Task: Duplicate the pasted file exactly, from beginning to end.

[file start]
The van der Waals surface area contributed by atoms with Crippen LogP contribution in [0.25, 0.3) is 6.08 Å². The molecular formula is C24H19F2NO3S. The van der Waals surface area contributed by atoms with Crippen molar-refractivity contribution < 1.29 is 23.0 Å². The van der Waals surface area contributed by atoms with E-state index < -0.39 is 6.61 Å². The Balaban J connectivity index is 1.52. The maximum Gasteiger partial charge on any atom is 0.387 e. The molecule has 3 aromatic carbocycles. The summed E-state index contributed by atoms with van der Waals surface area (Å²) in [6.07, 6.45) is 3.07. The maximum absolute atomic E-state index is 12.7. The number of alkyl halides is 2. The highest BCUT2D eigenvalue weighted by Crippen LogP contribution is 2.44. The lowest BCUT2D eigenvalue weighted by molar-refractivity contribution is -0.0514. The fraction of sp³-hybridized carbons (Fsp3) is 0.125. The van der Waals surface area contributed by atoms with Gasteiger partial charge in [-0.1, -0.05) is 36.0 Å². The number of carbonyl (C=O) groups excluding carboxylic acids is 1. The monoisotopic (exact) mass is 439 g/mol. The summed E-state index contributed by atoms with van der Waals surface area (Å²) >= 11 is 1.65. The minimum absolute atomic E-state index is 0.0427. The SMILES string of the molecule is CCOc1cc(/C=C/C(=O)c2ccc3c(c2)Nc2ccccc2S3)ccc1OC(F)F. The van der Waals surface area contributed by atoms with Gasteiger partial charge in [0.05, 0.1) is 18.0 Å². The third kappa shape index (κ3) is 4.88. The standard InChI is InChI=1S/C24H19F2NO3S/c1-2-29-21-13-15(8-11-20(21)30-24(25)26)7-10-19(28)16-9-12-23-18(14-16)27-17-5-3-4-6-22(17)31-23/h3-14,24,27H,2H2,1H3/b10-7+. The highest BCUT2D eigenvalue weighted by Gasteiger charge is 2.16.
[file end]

The van der Waals surface area contributed by atoms with Crippen LogP contribution in [0.25, 0.3) is 6.08 Å². The molecular formula is C24H19F2NO3S. The van der Waals surface area contributed by atoms with Crippen molar-refractivity contribution < 1.29 is 23.0 Å². The van der Waals surface area contributed by atoms with E-state index < -0.39 is 6.61 Å². The Balaban J connectivity index is 1.52. The maximum Gasteiger partial charge on any atom is 0.387 e. The molecule has 3 aromatic carbocycles. The summed E-state index contributed by atoms with van der Waals surface area (Å²) in [6.07, 6.45) is 3.07. The maximum absolute atomic E-state index is 12.7. The number of alkyl halides is 2. The highest BCUT2D eigenvalue weighted by Crippen LogP contribution is 2.44. The lowest BCUT2D eigenvalue weighted by molar-refractivity contribution is -0.0514. The fraction of sp³-hybridized carbons (Fsp3) is 0.125. The van der Waals surface area contributed by atoms with Gasteiger partial charge in [-0.1, -0.05) is 36.0 Å². The number of carbonyl (C=O) groups excluding carboxylic acids is 1. The monoisotopic (exact) mass is 439 g/mol. The summed E-state index contributed by atoms with van der Waals surface area (Å²) >= 11 is 1.65. The minimum absolute atomic E-state index is 0.0427. The SMILES string of the molecule is CCOc1cc(/C=C/C(=O)c2ccc3c(c2)Nc2ccccc2S3)ccc1OC(F)F. The van der Waals surface area contributed by atoms with Gasteiger partial charge in [0.05, 0.1) is 18.0 Å². The third kappa shape index (κ3) is 4.88. The standard InChI is InChI=1S/C24H19F2NO3S/c1-2-29-21-13-15(8-11-20(21)30-24(25)26)7-10-19(28)16-9-12-23-18(14-16)27-17-5-3-4-6-22(17)31-23/h3-14,24,27H,2H2,1H3/b10-7+. The highest BCUT2D eigenvalue weighted by Gasteiger charge is 2.16.